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How Justice and Mercy are Alike with God

August 12, 2018

Many people today set mercy and justice in opposition to each other, but where is mercy if justice is absent? Could the victims of genocide really be said to experience mercy if their unrepentant killers were ushered past them into the Kingdom of Heaven? Could Heaven even be Heaven if unrepentant sinners dwelled there? At some point, mercy demands that justice rightly separate what is stubbornly evil from what is good. For now, there is a time of mercy and access to the throne of mercy, but there comes a day when justice requires a final answer and verdict. It is mercy that accompanies us to the justice of the final judgement. Mercy and grace prepare us.

Mercy that canceled the requirements of God’s justice and His law would not be mercy at all. It would leave us deformed and incomplete; it would mean that injustice would continue forever. Neither of these outcomes is merciful.

Further, justice that did not rely on grace and mercy would not be justice at all. This is because without grace and mercy, we are dead in our sins; justice is unattainable.

One of the signs of orthodoxy is the ability to hold competing truths in tension, realizing that they are there to balance each other. For example, on the one hand God is sovereign and omnipotent, but on the other we are free to say no to Him; both are taught in Scripture. Our freedom mysteriously interacts with God’s sovereignty and omnipotence.

Heresy will not abide any tension and so it selects one truth while discarding others meant to balance or complete it. For example, is God punitive or forgiving; is he insistent or patient? Too often we focus on one while downplaying or dropping the other. In some eras, the notion of a harsh, strict God was so emphasized that His mercy was all but lost. Today, the tendency is to stress His mercy and kindness while nearly dismissing His role as the sovereign Judge who will set things right by upholding the just and punishing the unrepentant and wicked.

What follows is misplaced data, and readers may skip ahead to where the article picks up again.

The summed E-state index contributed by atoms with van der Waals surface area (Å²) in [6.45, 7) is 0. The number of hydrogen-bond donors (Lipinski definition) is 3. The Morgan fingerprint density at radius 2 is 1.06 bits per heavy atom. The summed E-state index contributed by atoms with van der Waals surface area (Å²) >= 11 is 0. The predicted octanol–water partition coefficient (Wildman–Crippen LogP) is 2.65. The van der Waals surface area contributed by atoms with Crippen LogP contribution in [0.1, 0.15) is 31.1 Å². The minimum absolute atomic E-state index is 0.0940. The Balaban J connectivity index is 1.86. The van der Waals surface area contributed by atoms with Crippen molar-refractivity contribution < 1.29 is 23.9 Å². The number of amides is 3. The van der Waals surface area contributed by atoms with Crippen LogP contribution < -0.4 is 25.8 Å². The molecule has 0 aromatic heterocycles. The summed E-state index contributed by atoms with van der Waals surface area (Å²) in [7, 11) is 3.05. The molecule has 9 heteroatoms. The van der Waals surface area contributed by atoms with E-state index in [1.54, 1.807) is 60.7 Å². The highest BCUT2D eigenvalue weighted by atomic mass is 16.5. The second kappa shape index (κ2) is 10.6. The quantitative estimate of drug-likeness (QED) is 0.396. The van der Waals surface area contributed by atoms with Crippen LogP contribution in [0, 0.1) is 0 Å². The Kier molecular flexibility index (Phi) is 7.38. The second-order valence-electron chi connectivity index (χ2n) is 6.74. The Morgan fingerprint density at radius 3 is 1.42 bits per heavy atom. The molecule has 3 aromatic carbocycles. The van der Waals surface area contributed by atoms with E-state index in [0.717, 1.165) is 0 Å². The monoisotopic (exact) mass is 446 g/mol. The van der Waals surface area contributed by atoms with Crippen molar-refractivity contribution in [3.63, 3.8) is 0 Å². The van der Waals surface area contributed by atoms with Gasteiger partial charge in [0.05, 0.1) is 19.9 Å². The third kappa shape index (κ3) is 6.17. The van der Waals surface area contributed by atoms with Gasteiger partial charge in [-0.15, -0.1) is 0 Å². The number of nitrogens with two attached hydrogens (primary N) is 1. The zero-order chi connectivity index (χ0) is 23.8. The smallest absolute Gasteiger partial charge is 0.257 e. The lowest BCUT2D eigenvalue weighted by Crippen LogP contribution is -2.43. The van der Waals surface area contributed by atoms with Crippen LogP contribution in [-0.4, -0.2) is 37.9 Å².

The balance of orthodoxy holds that justice and mercy are alike with God.

  • The LORD loves righteousness and justice. His mercy fills the earth (Ps 35:5).
  • Righteousness and justice are the habitation of your throne: mercy and truth shall go before your face (Ps 89:14).
  • Hear my prayer, O LORD; give ear to my pleas for mercy! Because of your faithfulness and justice, answer me (Ps 143:1).

Yes, in God, justice and mercy meet.

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Comments (6)

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  1. David F says:

    I’m not getting it. I see how justice must ultimately come after a window where mercy is available but I don’t see why justice requires mercy (although I’m glad it’s on offer). Couldn’t God if He so choose simply judge us without mercy and still be perfectly just? Mercy is an undeserved gift, but justice would still be served without it, right? I get that righteousness would be unattainable without mercy, but not why justice requires mercy. I’m missing something here.

    • Stephen says:

      That would not be just even if God was an unloving god. We are totally dependent on God and the provision of His mercy. It would be unjust for us if no mercy was offered. Because God is a loving God, justice requires mercy. The decision is ours to accept that mercy or not. Our worship only enhances the glory of God if we choose freely and He loves us.

      • David F says:

        I get that we are dependent on God’s grace and that we cannot be saved without His mercy, but not how it is unjust if it is withheld. We don’t deserve and cannot earn His mercy so it is a pure gift that glorifies Him. I have no just claim on mercy. So while I am delighted God is merciful, in fact I rely on it and happily praise Him for it, I don’t see how it is part of justice as justice is something I have by right or by merit. Before God I have nothing that is not His gift so I can make no claim that I have earned it, as Paul says.

        • Stephen says:

          This is an interesting discussion and I have just come to understand how much God loves us. We are worthy and deserve mercy from God’s perspective not our own! Isn’t that amazing! When we think we are simply unworthy (from all perspectives) we don’t see God as He truly is, a loving God. It is only in the last few days that I have come to realise this! When we accept God’s mercy it brings him joy (e.g. finding the one lost sheep).

  2. C Beltz says:

    Perhaps Mercy is in the ability to choose good or evil in the first place? The ability to decide to do wrong and reap the consequences or do good and enjoy the benefits is in fact a free will choice. Justice or the balance between good and evil is a natural companion to the choice then. Justice and Mercy are two sides of the same coin.

  3. Kevin G says:

    I’ve read: “Mercy without justice is licentiousness. Justice without mercy is legalism.” I think that sums it up.